My wife and I bought a new refrigerator. We had to. The old one conked out. The new one keeps Cold Duck cold and frozen yogurt frozen. But when we close the refrigerator door, the freezer door swings open and the frozen yogurt unfreezes. On lucky days, we avert meltdowns when, after a minute of open door osmosis, we hear the warning chime. But if we wander out of earshot, our Eskimo Pies melt like the Wicked Witch of the West.
I crank up my print-reading gizmo and listen to the fine print in the Owner’s Manual. “Warning! Achtung! Do not operate this appliance in a bathtub or while standing in a puddle!” Meaning a puddle of unfrozen yogurt? Under “Troubleshooting,” I hear remedies for problematic ice makers in four languages but not a word about freewheeling freezer doors.
“Call the repairman,” says my wife. “Show him how the door swings open. Show him the dent in the freezer door. Show him how the dent in the freezer door matches the bump on your head.”
Next day, I explain to Rodney the repair man how risk becomes injury because I’m blind and can’t see when the freezer door swings open. Rodney tightens a bolt and loosens a screw and torques a nut and tells me the refrigerator is not level, that it leans forward and that’s why the freezer door doesn’t stay shut. Then he tells me it’s an installation problem and not a repair problem and, since he’s a repair man and not an installation man, he can’t do anything about it.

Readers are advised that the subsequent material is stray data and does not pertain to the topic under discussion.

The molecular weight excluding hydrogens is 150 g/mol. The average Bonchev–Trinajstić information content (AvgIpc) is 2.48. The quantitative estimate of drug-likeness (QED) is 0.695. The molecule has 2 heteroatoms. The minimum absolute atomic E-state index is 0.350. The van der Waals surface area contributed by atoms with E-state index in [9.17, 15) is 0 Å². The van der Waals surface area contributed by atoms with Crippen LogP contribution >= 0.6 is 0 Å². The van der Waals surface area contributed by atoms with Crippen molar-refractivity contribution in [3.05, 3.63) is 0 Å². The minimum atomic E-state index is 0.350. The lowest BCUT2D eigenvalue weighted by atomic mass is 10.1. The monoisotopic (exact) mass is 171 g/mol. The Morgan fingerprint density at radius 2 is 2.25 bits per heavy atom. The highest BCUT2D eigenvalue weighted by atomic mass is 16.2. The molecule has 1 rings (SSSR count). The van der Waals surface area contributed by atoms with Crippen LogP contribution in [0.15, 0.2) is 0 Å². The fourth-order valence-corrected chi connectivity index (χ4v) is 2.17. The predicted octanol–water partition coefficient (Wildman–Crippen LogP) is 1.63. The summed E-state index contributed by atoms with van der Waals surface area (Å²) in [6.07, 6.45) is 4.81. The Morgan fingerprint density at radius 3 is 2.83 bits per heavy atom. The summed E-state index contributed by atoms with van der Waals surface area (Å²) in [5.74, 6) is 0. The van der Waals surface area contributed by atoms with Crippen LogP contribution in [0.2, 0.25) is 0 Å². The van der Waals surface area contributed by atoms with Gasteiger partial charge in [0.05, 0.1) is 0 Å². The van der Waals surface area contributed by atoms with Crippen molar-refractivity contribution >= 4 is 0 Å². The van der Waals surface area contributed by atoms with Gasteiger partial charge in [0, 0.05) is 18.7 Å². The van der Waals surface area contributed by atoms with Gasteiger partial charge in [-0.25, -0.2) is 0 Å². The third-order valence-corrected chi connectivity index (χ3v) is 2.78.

“We’ll have to tip it back and jam a stick or something under the front of it,” I tell my wife when she gets home from work.
“Tip it back? That thing weighs a ton,” says my wife. “Wait, I’ll get the jack from the car.”
“Won’t work,” I reply, already having considered, then discarded the jack idea. “No, one of us will tip and one of us will jam.” Then we sit, weighing certain concussions versus probable crushed fingers.
That was three weeks ago and the freezer door still swings open. But we’ve made progress. When we remember, we hold it shut when we close the refrigerator door. That keeps the ice packs icy so I can put them on the bumps on my head for the times when we forget.